So there are a multitude of benefits to reading the Gruffalo to your children, from phonics to personal, social and emotional development – and it is enormous fun! What is there not to like?

To paraphrase:

The mouse ate the nut and it tasted good

Blondel, M., & Miller, C. (2001). Movement and rhythm in nursery rhymes in LSF. Sign Language Studies, 2, 24- 61.

Dunst, C., Meter, D. and Hamby, D. (2011) Relationship Between Young Children’s Nursery Rhyme Experiences and Knowledge and Phonological and Print-Related Abilities Center for Early Literacy Learning reviews 2011 Volume 4 Number 1

Glenn, S. M., & Cunningham, C. C. (1984). Nursery rhymes and early language acquisition by mentally handicapped children. Exceptional Children, 51, 72-74.

Rogow, S. (1982). Rhythms and rhymes: Developing communication in very young blind and multi-handicapped children. Child: Care, Health and Development, 8, 249-260.

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In the News

Paying for summer holiday care


Picture courtesy RLHyde

Frank Field is the man charged with the unenviable task of tackling poverty. His report to the PM David Cameron on ‘poverty and life-chances review’ is due week commencing 13th September 2010.

Mr Field has had a lot to consider in the short time since he was appointed. One of his recommendations, as reported by The Times on Saturday 11th September 2010, is that poorer parents should be given money so they can enrol their children in activities that other children enjoy over the long summer holidays.

It is a logical idea.

It solves two problems at once: the children are supported with worthwhile activities, whilst the parents have childcare so they can work.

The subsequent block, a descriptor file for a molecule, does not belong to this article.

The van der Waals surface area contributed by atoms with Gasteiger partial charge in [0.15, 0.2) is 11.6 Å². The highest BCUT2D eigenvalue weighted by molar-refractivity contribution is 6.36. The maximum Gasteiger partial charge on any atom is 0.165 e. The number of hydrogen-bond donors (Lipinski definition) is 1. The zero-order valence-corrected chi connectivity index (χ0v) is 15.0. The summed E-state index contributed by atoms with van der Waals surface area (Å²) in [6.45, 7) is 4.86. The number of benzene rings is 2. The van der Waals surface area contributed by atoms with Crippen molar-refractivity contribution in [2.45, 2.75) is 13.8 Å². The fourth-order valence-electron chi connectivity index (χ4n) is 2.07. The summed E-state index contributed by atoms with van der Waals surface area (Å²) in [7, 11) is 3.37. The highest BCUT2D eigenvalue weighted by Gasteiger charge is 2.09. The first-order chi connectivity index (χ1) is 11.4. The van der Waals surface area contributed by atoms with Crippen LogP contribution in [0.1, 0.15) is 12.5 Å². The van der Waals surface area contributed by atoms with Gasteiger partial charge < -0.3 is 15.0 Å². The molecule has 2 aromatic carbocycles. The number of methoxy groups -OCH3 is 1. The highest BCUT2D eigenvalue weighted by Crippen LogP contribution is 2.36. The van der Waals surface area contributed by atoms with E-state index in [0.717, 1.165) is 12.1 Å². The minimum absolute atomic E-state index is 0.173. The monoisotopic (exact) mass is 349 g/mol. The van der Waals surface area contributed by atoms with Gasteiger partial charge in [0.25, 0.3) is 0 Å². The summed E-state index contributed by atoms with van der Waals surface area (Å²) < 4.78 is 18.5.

However, this has been tried before, albeit in a slightly different guise.

Currently Working Tax Credit can be used to pay for nursery places. The children are in a safe, stimulating environment and the parents are able to work. The parents receive the money directly, as proposed in the new scheme by Mr. Field.

What happens in reality is that the parents receive the money, take the childcare places and may or may not pay the nursery. Although I have not done extensive research or analysis of this phenomenon, I do know, speaking to a number of nurseries, that this is a real problem. A review of the threads on the Nursery World Forum shows that my experiences are far from unique.

Until these sorts of issues are cleared up, should we even be considering compounding the problem for other businesses?

Before pumping money into a well meaning scheme, we need to be sure that the methods used will produce the results required.

As George Santayana wrote:
“If we don’t learn from history, we are doomed to repeat it”

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In the News

More men in childcare